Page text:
Background: Vaso-occlusive acute pain crises are the leading cause for hospitalization in adult sickle cell patients. For our academic hospitalist group at a quaternary care center in New York, acute pain crises in 2017 accounted for 65 admissions, with an average length of stay (LOS) of 10.28 days, and readmission index (observed-over-expected ) of 1.10. During this time, there was no standardized protocol in the treatment of pain crises as it relates to medication management and supportive care; there were wide variations in our group’s treatment plans, resulting in frequent readmissions and protracted hospitalizations.
Purpose: Our hospitalist division sought to create a specialized team of hospitalists to be trained to care for sickle cell patients, in a collaborative approach with palliative care, nursing leadership, and a dedicated outpatient internal medicine primary care doctor who cares specifically for this population. By creating this robust care team, we aimed to reduce the frequency of rehospitalizations, and improve patient outcomes on the inpatient service.
Description: A core group of 11 hospitalists were chosen to assume care for patients admitted to the service with sickle cell acute pain crisis. This core group was trained by palliative care physicians to use Patient Controlled Analgesia (PCA) pumps for inpatient pain management, in lieu of IV push administration. Pain control options during hospitalization for sickle cell patients were limited to PCA pumps or oral analgesics. A standardized order set within our electronic medical record was utilized by the admitting teams as well. Nurses on our medical floors were trained to operate PCA pumps, and these patients were preferentially assigned to one of three units within the hospital that had this specialized training. Case management and social work evaluations were completed on all patients prior to discharge. The task force hospitalists communicated closely with the outpatient primary care doctor for the sickle cell group, and vital information about the patient including previous opioid dosing history, baseline hemoglobin, pertinent medical history, course of hospitalization, discharge plan, and follow up care were shared between the two. Post-discharge appointments with this primary care doctor were expedited for patients so that they could be seen as an outpatient within 3-5 days.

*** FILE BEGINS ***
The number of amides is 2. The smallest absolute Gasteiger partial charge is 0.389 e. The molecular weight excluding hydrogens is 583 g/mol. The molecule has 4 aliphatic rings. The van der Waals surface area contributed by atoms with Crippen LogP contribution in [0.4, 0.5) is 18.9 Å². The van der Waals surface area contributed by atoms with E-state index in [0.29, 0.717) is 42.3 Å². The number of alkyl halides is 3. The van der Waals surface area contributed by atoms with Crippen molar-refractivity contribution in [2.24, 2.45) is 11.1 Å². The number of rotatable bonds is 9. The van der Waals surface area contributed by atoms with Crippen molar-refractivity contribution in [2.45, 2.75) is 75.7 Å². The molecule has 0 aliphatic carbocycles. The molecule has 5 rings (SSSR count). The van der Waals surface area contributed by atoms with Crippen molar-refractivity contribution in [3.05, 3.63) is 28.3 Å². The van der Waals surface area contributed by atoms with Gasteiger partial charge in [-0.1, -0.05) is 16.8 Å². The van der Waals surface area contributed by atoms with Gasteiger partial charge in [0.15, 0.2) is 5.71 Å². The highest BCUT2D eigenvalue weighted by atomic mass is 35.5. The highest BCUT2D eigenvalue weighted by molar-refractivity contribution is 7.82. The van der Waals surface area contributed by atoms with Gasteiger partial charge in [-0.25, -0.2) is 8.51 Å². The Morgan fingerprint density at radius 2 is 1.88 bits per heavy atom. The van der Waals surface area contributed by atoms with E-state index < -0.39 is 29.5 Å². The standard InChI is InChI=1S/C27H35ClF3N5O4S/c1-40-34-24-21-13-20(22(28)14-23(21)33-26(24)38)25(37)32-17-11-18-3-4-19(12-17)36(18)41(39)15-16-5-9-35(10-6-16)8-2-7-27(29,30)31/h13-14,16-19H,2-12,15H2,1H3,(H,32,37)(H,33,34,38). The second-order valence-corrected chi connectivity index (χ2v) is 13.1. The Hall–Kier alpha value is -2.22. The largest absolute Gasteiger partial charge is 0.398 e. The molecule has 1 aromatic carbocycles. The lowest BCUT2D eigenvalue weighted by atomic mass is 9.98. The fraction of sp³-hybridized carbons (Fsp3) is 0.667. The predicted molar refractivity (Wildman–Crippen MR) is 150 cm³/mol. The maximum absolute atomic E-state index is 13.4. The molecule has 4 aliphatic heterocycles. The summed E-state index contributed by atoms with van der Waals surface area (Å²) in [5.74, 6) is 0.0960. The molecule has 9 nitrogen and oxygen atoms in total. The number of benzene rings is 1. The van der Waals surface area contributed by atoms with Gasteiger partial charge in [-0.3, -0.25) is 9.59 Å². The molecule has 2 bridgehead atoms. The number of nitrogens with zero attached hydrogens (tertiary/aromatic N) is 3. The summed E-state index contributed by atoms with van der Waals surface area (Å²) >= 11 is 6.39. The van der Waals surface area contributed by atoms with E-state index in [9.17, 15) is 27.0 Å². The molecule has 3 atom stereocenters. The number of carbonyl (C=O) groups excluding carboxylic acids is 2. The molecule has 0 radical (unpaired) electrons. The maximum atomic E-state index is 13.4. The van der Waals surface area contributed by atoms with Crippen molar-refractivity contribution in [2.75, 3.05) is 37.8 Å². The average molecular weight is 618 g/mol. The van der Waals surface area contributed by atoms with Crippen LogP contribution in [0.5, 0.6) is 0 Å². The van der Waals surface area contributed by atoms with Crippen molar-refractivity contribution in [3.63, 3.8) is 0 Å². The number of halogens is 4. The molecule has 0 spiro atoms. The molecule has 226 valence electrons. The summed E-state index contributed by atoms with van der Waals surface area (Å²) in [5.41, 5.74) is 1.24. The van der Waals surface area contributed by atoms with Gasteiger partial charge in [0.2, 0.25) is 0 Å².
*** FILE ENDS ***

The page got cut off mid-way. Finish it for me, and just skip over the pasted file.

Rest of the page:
Conclusions: In the six months since the task force was implemented, the LOS for patients with pain crises decreased by 4.48 days (43% from baseline), 30-day readmission index decreased from 1.10 to 0.28, and excess days per case were reduced by 4.6 days. The effect on patient satisfaction is unclear due to small sample size.The standardization of care and the implementation of a collaborative interdisciplinary approach helped to improve the quality of the care we provided to our sickle cell patients, and ultimately decrease the utilization of inpatient admissions for this diagnosis.